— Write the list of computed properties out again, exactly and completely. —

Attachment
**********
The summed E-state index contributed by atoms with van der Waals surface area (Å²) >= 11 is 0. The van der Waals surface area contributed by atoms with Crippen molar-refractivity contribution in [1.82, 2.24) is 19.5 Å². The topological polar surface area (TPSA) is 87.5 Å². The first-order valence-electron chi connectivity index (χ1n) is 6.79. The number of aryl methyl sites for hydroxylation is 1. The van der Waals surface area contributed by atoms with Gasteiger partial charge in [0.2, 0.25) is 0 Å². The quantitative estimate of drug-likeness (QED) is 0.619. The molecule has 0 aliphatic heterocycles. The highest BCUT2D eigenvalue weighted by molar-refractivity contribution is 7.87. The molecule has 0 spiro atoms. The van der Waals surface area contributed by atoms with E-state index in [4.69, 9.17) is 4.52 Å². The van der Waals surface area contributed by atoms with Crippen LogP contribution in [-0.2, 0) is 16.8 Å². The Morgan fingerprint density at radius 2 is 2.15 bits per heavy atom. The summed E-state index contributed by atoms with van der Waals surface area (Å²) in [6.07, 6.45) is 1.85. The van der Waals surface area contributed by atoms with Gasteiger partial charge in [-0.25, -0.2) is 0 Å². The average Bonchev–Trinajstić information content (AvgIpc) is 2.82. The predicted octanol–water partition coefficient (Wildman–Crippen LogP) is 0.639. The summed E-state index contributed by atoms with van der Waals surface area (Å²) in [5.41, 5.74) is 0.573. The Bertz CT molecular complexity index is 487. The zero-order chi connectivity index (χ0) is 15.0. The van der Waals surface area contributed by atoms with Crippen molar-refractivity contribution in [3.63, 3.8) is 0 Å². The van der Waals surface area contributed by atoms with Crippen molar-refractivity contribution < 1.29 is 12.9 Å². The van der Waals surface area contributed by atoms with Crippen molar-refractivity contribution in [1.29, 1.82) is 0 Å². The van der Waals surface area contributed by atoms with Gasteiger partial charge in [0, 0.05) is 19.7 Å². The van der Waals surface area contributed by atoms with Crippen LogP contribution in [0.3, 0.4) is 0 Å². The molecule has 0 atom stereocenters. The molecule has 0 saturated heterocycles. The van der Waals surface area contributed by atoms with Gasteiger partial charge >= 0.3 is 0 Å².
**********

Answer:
The summed E-state index contributed by atoms with van der Waals surface area (Å²) >= 11 is 0. The van der Waals surface area contributed by atoms with Crippen molar-refractivity contribution in [1.82, 2.24) is 19.5 Å². The topological polar surface area (TPSA) is 87.5 Å². The first-order valence-electron chi connectivity index (χ1n) is 6.79. The number of aryl methyl sites for hydroxylation is 1. The van der Waals surface area contributed by atoms with Gasteiger partial charge in [0.2, 0.25) is 0 Å². The quantitative estimate of drug-likeness (QED) is 0.619. The molecule has 0 aliphatic heterocycles. The highest BCUT2D eigenvalue weighted by molar-refractivity contribution is 7.87. The molecule has 0 spiro atoms. The van der Waals surface area contributed by atoms with E-state index in [4.69, 9.17) is 4.52 Å². The van der Waals surface area contributed by atoms with Crippen LogP contribution in [-0.2, 0) is 16.8 Å². The Morgan fingerprint density at radius 2 is 2.15 bits per heavy atom. The summed E-state index contributed by atoms with van der Waals surface area (Å²) in [6.07, 6.45) is 1.85. The van der Waals surface area contributed by atoms with Gasteiger partial charge in [-0.25, -0.2) is 0 Å². The average Bonchev–Trinajstić information content (AvgIpc) is 2.82. The predicted octanol–water partition coefficient (Wildman–Crippen LogP) is 0.639. The summed E-state index contributed by atoms with van der Waals surface area (Å²) in [5.41, 5.74) is 0.573. The Bertz CT molecular complexity index is 487. The zero-order chi connectivity index (χ0) is 15.0. The van der Waals surface area contributed by atoms with Crippen molar-refractivity contribution in [3.63, 3.8) is 0 Å². The van der Waals surface area contributed by atoms with Crippen molar-refractivity contribution < 1.29 is 12.9 Å². The van der Waals surface area contributed by atoms with Crippen molar-refractivity contribution in [1.29, 1.82) is 0 Å². The van der Waals surface area contributed by atoms with Gasteiger partial charge in [0, 0.05) is 19.7 Å². The van der Waals surface area contributed by atoms with Crippen LogP contribution in [0.3, 0.4) is 0 Å². The molecule has 0 atom stereocenters. The molecule has 0 saturated heterocycles. The van der Waals surface area contributed by atoms with Gasteiger partial charge >= 0.3 is 0 Å².